Anthony Scopatz

I think, therefore I amino acid.

Python 3000

So I have been reading about Python 3000, the forthcoming next stage of my favorite programming language. Initially I was appalled, frightened. They are doing a couple of things that are scary but take a lot of courage. First, they are breaking backwards compatibility. Furthermore, knowing how I code, nothing I have written so far is inane enough to make it past this barrier. This partially because they are making print into a function rather than a syntactical element like for, if, etc. This really annoyed me until (who wants to type parentheses anyways?) they pointed out that as a function it could be overwritten in your module! How fun would that be to have a version of print that highlights every letter ‘e’ in red when it prints. Furthermore, I think this helps with some of the otherwise weird issues in running external programs inside of python with respect to printing stout.

However, one of the main philosophies about Python is that everything (that can be) is a list. This makes refereeing to elements inside of otherwise bulky structures ease, and iterating over them simple (imported files for example are lists of lines read from that file, or can be). This adherence is going away and being replaced for some structures (like dictionarys) with iterators. The dict.keys() object won’t be a list…which is odd, but instead will be an iterator over the list of the dictionary’s keys. Similarly, range() will be an iterator that is know known as xrange(). Iterators tend to be more effiecent than lists, especially for large lists. This is good as it will force me, and others, to write better code. I like the idea of going to iterators where you can. I hope they make this a full Philisophical change though, rather than simple a couple, often used special cases.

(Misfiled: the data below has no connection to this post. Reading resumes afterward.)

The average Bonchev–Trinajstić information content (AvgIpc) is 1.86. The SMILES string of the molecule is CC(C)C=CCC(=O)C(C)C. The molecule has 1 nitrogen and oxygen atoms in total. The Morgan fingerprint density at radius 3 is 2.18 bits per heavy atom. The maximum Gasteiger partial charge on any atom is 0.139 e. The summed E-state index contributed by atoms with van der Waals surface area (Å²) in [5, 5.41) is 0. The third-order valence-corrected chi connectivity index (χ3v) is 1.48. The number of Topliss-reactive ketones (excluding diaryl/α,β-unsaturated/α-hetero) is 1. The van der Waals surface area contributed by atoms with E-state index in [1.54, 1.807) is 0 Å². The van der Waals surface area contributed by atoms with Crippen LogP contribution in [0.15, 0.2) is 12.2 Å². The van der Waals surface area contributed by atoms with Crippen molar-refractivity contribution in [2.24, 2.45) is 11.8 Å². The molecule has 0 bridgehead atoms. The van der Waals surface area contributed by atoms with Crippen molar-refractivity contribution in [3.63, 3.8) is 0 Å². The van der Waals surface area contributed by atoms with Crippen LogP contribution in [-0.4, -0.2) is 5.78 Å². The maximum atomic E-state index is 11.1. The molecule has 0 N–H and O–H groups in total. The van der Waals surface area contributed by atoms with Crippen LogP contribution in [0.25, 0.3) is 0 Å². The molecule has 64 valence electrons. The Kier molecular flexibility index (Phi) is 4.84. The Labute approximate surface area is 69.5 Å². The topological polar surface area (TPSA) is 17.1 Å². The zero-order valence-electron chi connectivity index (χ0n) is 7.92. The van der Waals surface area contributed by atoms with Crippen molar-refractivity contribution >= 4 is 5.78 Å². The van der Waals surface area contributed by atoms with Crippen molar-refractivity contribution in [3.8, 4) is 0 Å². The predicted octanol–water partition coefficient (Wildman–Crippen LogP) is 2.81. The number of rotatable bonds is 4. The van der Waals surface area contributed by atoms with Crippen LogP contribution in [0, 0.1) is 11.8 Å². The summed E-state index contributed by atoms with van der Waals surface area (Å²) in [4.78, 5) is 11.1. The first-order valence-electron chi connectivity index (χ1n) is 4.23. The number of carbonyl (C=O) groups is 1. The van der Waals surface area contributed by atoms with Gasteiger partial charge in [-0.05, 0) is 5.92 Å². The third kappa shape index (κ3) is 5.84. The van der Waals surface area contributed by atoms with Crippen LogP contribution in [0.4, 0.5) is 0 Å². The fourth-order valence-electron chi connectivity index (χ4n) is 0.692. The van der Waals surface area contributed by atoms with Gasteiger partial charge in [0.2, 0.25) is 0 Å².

Python is amazing because of its solidness of philosophy and adherence not “natural coding”. The obvious fear is that if the excitement to come up with something better they may make the product more unusable. All-in-all I am still excited to see how it all works. It should be fun to dick around with at the least. It just seems that all of my favorite CS projects out there are changing or dying. First my window manager has ended support and the project is dead. Python is changing. Gentoo had some internal shake up earlier this year. If all I have to look forward to is Ubuntu on a Dell, then I will be one Peeved Panda v16.